S. Sterling's attorney heads to court

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Shelly Sterling and her lawyers are seeking an emergency order from a California probate court Wednesday morning for an expedited hearing to resolve the situation with her estranged husband, Donald Sterling.

Shelly Sterling sold the Los Angeles Clippers to former Microsoft CEO Steve Ballmer on May 29, without Donald Sterling's consent, after two neurologists found that he was "mentally incapacitated" and unfit to conduct his legal and business affairs.

While the guidelines of the Sterling Family Trust, which owns the Clippers, did not require a court order to make such a designation, Shelly Sterling and her lawyers are seeking one after Donald Sterling said in strongly worded statements Monday and Tuesday that "I WILL NOT SELL MY TEAM."

Representatives of Donald Sterling, Ballmer and the NBA were also present Wednesday in a Los Angeles County courthouse. Paperwork has been filed but it's unclear whether an immediate hearing will be granted.

In public comments last week, both Donald Sterling and his attorneys indicated he would consent to the record-breaking sale. However, he has abruptly changed course this week.

"Two things happened," Sterling's longtime attorney Max Blecher told ESPN. "She decided to go for the mental incompetency to get rid of him. I think that ticked him off. And the frosting on the cupcake was [NBA commissioner Adam] Silver saying he was never going to repudiate the ban or the fines. I think Sterling [is] looking at this like, 'There's no dignity for me. I might as well fight.'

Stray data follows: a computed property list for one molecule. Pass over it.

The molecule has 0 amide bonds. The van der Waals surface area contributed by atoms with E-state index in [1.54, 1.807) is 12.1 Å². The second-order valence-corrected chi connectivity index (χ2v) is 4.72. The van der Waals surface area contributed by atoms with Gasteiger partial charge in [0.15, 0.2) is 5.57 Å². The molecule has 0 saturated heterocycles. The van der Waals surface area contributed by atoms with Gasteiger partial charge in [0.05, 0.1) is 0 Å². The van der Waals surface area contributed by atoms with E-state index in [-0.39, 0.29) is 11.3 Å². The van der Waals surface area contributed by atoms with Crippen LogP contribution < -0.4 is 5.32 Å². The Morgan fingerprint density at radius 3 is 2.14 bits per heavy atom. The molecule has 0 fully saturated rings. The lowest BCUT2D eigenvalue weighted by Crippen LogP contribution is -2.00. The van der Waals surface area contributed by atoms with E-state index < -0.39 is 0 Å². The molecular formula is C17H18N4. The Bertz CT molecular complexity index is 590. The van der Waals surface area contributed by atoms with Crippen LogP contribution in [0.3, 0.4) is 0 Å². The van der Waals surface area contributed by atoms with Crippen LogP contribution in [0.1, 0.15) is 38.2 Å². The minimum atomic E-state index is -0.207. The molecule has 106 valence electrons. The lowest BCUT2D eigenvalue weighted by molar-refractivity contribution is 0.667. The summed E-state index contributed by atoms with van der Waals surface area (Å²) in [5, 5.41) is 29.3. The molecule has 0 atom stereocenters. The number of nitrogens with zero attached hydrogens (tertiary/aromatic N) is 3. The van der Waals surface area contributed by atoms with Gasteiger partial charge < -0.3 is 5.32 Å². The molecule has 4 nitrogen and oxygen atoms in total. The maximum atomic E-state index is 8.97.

"If the league had reached out to him and said, 'Let's work something out, we can restore your dignity,' I think it's possible he would have changed his mind. But they didn't ... so he decided it wasn't worth doing the sale. He doesn't need the money. He wanted to fight for his dignity."

On Monday, Blecher had suggested Donald Sterling might challenge Shelly Sterling directly in probate court. Now, he said, Donald Sterling will respond to the motion she files Wednesday.

Blecher told ESPN that he will seek independent medical evaluations of Donald Sterling to evaluate the diagnosis and findings of the two neurologists who examined him previously.

In an interview with ESPN's Sage Steele during halftime of Game 3 of the NBA Finals on Tuesday, Silver said the NBA is essentially "on the sidelines" and standing back and allowing "this dispute between Donald and Shelly Sterling to play itself out."

"We had scheduled a hearing for our owners in which we were going to move to terminate his franchise," Silver told Steele. "We never got to that hearing because Shelly Sterling said to us, 'I'm selling the team,' and then she went and sold them the team. Donald's attorney actually sent us a letter saying he was agreeing to allow her to negotiate the sale of the franchise.

"But because we knew Donald was also suing us, we asked Shelly to indemnify us, to ensure if Donald didn't go along with the sale that she would cover us. She did. So this is really now a dispute between the Sterlings."

Neither Shelly Sterling nor Ballmer had any comment on Donald Sterling's latest assertions. Ballmer has not yet been approved by the NBA Board of Governors.

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